In fact, all habitual solar chimneys have some deficiencies. Among these deficiencies, the energy conversion process is affected by the limited free convection heat transfer. However, there are some active techniques that would overcome this problem. Electrothermohydrodynamics is one of these techniques. This method is based on the interaction between electric field, flow and temperature. Moghanlou [7] presented an experimental study on EHD induced heat transfer in a mini channel. Lakeh [8] has conducted a computational and experimental approach to study heat transfer in parallel plate configuration using an electricallyinduced secondary flow field. Nourdanesh and Esmaeilzadeh [9] studied experimentally EHD pumping for different temperatures and film thickness. They showed that electric power consumption is independent of the temperature, and they confirmed the direct relationship between the film thickness and the applied voltage. Hassen et al. [10] studied the effect of the partial electric charge injection on heat transfer and on the flow structure in a differentially heated square enclosure. Mestiri et al. [11] have conducted an experimental study with two electrodes at the surface of a printed flat plate and a NACA0015 aircraft wing profile and they presented a parametric study of the corona discharge. Yabe et al. [12] proved that the corona wind velocity increases with the electrical current. Gannoun et al. [13] analyzed the mechanism of natural convection in horizontal channel incorporating EHD effects, for different electrodes arrangement. They concluded that the electrodes’ configuration impacts considerably on the heat transfer and an optimization of the positioning of the electrodes was achieved. Heat transfer enhancement was investigated by Velkoff and Godfrey when applying a corona discharge to air flow on a flat plate [14]. In another study, Bushnel [15] employed also corona wind for different velocities in order to decrease the drag force on a flat plate collector.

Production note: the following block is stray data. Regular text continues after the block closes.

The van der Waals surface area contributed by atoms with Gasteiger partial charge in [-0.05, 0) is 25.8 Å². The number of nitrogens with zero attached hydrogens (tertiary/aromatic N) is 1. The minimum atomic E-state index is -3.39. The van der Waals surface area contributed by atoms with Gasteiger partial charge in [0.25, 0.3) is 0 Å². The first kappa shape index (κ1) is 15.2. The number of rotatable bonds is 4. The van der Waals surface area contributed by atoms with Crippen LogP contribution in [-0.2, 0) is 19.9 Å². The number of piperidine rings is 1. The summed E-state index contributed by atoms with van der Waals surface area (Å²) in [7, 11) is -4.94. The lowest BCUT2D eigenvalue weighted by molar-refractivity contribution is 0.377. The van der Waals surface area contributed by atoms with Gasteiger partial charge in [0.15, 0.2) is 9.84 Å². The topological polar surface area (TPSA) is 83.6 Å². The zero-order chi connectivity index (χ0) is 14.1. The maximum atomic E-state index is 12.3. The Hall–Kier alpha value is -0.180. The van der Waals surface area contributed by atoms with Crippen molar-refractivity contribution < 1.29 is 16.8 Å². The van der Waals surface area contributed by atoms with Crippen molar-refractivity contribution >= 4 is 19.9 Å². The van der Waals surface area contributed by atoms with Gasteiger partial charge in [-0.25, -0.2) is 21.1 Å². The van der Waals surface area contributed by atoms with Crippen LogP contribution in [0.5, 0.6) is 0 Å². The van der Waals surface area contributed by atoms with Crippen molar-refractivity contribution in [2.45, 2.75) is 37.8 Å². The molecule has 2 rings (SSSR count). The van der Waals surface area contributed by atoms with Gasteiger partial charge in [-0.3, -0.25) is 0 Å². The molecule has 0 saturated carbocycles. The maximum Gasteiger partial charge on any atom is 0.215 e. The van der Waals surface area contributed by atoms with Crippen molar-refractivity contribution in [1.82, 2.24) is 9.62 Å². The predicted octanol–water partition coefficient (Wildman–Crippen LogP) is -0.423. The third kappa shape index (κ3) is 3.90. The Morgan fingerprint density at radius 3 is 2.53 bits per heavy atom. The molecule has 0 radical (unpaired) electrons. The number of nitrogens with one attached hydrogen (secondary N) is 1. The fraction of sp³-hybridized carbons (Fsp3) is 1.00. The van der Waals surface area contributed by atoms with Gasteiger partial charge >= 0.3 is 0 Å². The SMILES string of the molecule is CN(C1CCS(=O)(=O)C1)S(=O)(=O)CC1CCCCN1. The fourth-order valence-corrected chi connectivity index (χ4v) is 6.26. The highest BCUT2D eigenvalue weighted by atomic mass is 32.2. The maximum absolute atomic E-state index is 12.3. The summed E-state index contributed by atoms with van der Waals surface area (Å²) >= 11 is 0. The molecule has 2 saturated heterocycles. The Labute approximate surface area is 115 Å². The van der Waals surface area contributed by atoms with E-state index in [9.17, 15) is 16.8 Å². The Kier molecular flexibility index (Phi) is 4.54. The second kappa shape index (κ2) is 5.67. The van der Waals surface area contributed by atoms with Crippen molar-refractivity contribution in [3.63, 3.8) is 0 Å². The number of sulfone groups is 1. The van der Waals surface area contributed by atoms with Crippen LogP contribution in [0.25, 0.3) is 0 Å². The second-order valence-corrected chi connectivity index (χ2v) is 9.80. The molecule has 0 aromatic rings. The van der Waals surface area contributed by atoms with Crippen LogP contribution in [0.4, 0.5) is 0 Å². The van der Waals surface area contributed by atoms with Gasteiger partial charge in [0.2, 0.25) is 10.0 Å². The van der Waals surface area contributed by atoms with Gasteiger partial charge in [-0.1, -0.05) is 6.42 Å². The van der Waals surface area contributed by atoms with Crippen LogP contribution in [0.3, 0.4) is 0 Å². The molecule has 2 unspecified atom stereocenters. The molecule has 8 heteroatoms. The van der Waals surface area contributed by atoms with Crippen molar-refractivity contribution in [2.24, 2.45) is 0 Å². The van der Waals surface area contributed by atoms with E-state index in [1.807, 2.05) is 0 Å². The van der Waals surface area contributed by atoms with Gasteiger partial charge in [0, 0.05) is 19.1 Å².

Using an EHD technique, Kasayapanand [16] investigated the heat transfer in an inclined solar chimney. He observed growing flow and heat transfer for low Rayleigh number and revealed that the optimum angle to achieve the maximum heat transfer was 60°. Nasirivatan found out the enhancement of heat transfer in the collector of the SC by applying an electric field [18]. Ghalamchi [19] implemented an EHD system in the collector part of the SC and investigated three different electrode layouts: parallel, symmetric and radial. His experimental work showed that the performance of SC was increased particularly by the parallel array of electrodes with 6 electrodes having 3 cm spacing between them.